Champagne growers struggle as pandemic takes fizz out of bubbly sales

Covid-19 slump leads to bitter dispute between vineyard owners and champagne houses

Champagne: maisons have a surplus stock of about 400 million bottles. Photograph: Francois Mori/AP Photo

Champagne: maisons have a surplus stock of about 400 million bottles. Photograph: Francois Mori/AP Photo

 

In the champagne vineyards of France, the season of ripening, plumping and sweetening of the grapes ready for harvesting at the end of August, known as the veraison, has begun.

Maxime Toubart, a relatively small vigneron who produces 25,000 bottles of bubbly from the 12-acre maison founded by his great-grandparents in 1900, has been cultivating his clients as well as his vines during the coronavirus crisis and is confident his business will survive.

The same cannot be said for many other small vineyards, who say they will face ruin if they are forced to let their grapes wither on the vine.

Champagne is associated with parties, celebrations and joy, and there’s not been much of that around during the coronavirus crisis

“Champagne is associated with parties, celebrations and joy, and there’s not been much of that around during the coronavirus crisis,” says Toubart, the president of the Champagne Vignerons Union.

Last year, just under 300 million bottles of French champagne were sold worldwide, half of them exported to the US, the UK and Japan. This year, French producers expect to sell 100 million fewer bottles, amounting to a loss of €1.7 billion.

“We’re very dependent on these export markets, which have been severely hit by Brexit and the coronavirus,” Toubart adds. “Like everyone else, the champagne producers are suffering. Some of our members have seen a 90 per cent loss of business.”

The sales slump has led to a bitter dispute between the vineyard owners and the champagne houses, including famous names like Bollinger, Moët & Chandon and Piper-Heidsieck, which buy their grapes and turn them into bubbly.

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Every July, the two sides meet to agree how many grapes should be harvested. Last year, the maximum allowed was 10.2 tonnes per hectare, or 2.5 acres.

This year, the champagne maisons, which are holding a surplus stock of about 400 million bottles, out of a total stock of more than a billion in their cellars, want the vineyards to harvest fewer grapes to avoid saturating the market and causing the price of champagne to plummet.

They have demanded growers pick no more than 6 or 7 tonnes per hectare. The growers say they will not go below 8.5 tonnes per hectare.

Despite the dispute, the vineyards and champagne houses have joined forces to demand the agriculture ministry write off some of their ‘social charges’ taxes, particularly for the 100,000 seasonal workers employed to harvest the grapes later this month. Photograph: Francois Mori/AP
Champagne sales are expected to drop to 200 million bottles this year, 100 million fewer than in 2019. Photograph: Francois Mori/AP Photo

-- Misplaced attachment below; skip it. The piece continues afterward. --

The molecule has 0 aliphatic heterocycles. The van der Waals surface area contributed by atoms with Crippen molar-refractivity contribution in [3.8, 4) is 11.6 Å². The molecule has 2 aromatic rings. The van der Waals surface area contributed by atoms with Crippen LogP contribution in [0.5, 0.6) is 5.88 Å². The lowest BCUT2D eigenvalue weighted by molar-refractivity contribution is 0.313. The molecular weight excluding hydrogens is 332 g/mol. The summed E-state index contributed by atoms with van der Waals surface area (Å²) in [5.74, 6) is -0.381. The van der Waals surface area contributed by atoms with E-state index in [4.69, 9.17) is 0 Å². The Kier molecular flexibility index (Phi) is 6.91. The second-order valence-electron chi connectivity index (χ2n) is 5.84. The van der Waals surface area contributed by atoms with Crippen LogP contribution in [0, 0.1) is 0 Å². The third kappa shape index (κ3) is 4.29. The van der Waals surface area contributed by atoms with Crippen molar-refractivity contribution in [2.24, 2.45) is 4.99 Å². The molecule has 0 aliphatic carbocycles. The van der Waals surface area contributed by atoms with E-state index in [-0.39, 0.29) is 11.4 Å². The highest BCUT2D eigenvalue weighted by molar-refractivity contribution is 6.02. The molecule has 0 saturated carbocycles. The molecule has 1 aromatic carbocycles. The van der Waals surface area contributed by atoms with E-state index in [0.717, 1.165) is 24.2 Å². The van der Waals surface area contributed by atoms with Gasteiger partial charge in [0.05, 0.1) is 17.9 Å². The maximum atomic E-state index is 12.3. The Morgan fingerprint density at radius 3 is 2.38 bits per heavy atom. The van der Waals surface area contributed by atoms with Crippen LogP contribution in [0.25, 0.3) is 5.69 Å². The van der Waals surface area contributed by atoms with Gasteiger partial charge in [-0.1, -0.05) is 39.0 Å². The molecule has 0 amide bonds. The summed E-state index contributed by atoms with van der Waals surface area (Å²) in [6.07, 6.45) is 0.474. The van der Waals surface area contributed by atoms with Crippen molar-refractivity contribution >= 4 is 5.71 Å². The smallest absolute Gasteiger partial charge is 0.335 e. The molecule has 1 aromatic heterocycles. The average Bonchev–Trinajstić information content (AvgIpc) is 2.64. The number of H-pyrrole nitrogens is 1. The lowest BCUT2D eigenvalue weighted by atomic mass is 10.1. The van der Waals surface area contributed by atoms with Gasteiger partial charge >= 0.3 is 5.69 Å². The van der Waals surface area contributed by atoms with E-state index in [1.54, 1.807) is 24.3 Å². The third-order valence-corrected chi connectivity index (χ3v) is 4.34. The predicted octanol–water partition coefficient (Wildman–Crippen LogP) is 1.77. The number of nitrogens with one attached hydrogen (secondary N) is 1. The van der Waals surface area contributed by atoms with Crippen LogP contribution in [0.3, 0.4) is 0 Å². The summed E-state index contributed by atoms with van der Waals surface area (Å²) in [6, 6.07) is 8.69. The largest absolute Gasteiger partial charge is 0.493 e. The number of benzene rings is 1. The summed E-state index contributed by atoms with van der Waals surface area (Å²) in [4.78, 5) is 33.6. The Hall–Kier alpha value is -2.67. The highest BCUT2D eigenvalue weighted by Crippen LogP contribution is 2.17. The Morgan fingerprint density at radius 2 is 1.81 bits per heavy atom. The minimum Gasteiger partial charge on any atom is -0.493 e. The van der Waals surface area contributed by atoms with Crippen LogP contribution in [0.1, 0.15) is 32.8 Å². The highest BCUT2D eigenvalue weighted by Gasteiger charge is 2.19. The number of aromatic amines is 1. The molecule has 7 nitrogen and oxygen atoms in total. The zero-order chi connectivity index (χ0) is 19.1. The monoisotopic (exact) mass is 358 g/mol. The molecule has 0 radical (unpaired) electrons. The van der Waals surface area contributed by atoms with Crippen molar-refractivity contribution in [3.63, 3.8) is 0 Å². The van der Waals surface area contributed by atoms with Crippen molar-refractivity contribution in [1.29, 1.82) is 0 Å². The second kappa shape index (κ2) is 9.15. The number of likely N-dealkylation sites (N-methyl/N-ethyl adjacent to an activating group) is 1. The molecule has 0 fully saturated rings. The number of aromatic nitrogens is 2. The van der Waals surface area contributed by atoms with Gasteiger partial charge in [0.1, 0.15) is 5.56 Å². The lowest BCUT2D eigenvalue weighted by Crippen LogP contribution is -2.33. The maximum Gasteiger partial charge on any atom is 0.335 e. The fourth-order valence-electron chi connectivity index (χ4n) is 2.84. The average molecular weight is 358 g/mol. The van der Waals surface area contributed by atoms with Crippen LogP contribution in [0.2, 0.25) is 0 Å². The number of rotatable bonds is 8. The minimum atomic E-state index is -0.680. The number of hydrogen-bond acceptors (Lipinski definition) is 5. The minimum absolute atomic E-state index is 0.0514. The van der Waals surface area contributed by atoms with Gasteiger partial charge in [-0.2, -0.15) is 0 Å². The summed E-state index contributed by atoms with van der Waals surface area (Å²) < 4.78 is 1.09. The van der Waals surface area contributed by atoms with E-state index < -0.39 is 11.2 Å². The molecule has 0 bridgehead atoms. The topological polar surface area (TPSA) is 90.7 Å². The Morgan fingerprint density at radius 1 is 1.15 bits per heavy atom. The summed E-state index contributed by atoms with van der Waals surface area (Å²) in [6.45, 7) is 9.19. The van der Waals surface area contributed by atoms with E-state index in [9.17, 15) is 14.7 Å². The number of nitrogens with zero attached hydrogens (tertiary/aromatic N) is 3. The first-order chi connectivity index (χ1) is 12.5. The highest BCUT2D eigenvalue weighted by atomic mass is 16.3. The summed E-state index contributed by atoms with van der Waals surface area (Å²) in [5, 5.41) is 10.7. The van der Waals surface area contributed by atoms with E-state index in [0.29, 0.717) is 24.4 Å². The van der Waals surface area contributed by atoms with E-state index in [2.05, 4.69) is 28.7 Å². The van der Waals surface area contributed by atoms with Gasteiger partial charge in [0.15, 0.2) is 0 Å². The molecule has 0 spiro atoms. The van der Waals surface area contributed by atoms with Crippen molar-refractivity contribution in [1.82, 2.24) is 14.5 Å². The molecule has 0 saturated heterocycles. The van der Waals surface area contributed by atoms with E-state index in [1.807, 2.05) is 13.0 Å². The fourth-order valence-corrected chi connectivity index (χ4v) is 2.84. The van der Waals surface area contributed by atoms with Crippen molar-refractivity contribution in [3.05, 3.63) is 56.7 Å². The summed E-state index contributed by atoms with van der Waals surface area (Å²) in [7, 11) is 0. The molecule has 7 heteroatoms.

As a result, this July’s meeting ended without agreement with just a month to go to the start of the harvest, the busiest time of the year for vineyards.

“This lack of agreement a month from the harvest hasn’t happened since after the second World War,” Bernard Beaulieu, a vineyard owner and former general secretary of the CGT-Champagne union, says.

Beaulieu, who says he could produce 16 tonnes a hectare if he was allowed, claims the demands are particularly unreasonable because this year’s harvest promises to be a good one. The unharvested fruit cannot be used for any other product, and will be left to rot.

Hervé Jarriau, a vineyard owner, adds: “At 8,500kg a hectare, we’ll be able to hold out. Below 8,000kg a hectare, we will be ruined. It will no longer be feasible.”

The vineyards had to carry on employing people to maintain the vines, while at the same time sales were down a third in the first six months of the year. We need help or businesses will disappear

Despite the dispute, the vineyards and champagne houses have joined forces to demand the agriculture ministry write off some of their “social charges” taxes, particularly for the 100,000 seasonal workers employed to harvest the grapes later this month.

“The vineyards had to carry on employing people to maintain the vines, while at the same time sales were down a third in the first six months of the year,” Toubart says. “We need this help or businesses will simply disappear.”

If no agreement can be reached, the decision to fix a maximum yield will be made by French government officials, which could leave both sides dissatisfied.

David Chatillon, the director general of the Union of Champagne Houses, says he will make no comment while negotiations continue.

Toubart is optimistic a compromise will be found in what the French press has labelled the “champagne wars” when vineyard and champagne house representatives meet on August 18th. “Our aim is to keep the maximum number of people in business, so there will be an agreement.” – Guardian

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